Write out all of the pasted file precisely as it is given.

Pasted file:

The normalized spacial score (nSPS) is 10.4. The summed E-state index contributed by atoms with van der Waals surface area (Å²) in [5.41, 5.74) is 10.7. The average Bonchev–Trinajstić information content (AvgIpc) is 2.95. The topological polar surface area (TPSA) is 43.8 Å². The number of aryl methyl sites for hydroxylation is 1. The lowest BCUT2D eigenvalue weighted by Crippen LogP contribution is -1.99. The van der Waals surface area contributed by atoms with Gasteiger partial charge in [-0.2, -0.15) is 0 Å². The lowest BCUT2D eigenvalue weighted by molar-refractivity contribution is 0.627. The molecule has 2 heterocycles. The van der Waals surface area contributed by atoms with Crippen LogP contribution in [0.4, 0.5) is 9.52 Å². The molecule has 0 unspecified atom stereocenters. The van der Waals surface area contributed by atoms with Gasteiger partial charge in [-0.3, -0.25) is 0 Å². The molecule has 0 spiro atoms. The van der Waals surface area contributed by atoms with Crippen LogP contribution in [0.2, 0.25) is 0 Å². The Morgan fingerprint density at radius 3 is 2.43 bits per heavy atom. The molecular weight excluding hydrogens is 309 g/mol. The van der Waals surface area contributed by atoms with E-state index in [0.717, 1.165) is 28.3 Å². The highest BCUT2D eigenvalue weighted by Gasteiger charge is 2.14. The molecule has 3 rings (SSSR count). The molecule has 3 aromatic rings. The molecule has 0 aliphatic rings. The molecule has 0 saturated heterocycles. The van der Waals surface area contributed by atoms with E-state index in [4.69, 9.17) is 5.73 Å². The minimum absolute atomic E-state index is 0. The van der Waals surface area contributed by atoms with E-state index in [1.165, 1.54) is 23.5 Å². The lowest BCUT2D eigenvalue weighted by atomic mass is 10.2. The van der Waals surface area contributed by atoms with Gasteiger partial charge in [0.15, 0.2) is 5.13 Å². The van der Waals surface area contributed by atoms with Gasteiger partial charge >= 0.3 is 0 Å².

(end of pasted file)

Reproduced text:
The normalized spacial score (nSPS) is 10.4. The summed E-state index contributed by atoms with van der Waals surface area (Å²) in [5.41, 5.74) is 10.7. The average Bonchev–Trinajstić information content (AvgIpc) is 2.95. The topological polar surface area (TPSA) is 43.8 Å². The number of aryl methyl sites for hydroxylation is 1. The lowest BCUT2D eigenvalue weighted by Crippen LogP contribution is -1.99. The van der Waals surface area contributed by atoms with Gasteiger partial charge in [-0.2, -0.15) is 0 Å². The lowest BCUT2D eigenvalue weighted by molar-refractivity contribution is 0.627. The molecule has 2 heterocycles. The van der Waals surface area contributed by atoms with Crippen LogP contribution in [0.4, 0.5) is 9.52 Å². The molecule has 0 unspecified atom stereocenters. The van der Waals surface area contributed by atoms with Gasteiger partial charge in [-0.3, -0.25) is 0 Å². The molecule has 0 spiro atoms. The van der Waals surface area contributed by atoms with Crippen LogP contribution in [0.2, 0.25) is 0 Å². The Morgan fingerprint density at radius 3 is 2.43 bits per heavy atom. The molecular weight excluding hydrogens is 309 g/mol. The van der Waals surface area contributed by atoms with E-state index in [0.717, 1.165) is 28.3 Å². The highest BCUT2D eigenvalue weighted by Gasteiger charge is 2.14. The molecule has 3 rings (SSSR count). The molecule has 3 aromatic rings. The molecule has 0 aliphatic rings. The molecule has 0 saturated heterocycles. The van der Waals surface area contributed by atoms with E-state index in [4.69, 9.17) is 5.73 Å². The minimum absolute atomic E-state index is 0. The van der Waals surface area contributed by atoms with E-state index in [1.165, 1.54) is 23.5 Å². The lowest BCUT2D eigenvalue weighted by atomic mass is 10.2. The van der Waals surface area contributed by atoms with Gasteiger partial charge in [0.15, 0.2) is 5.13 Å². The van der Waals surface area contributed by atoms with Gasteiger partial charge >= 0.3 is 0 Å².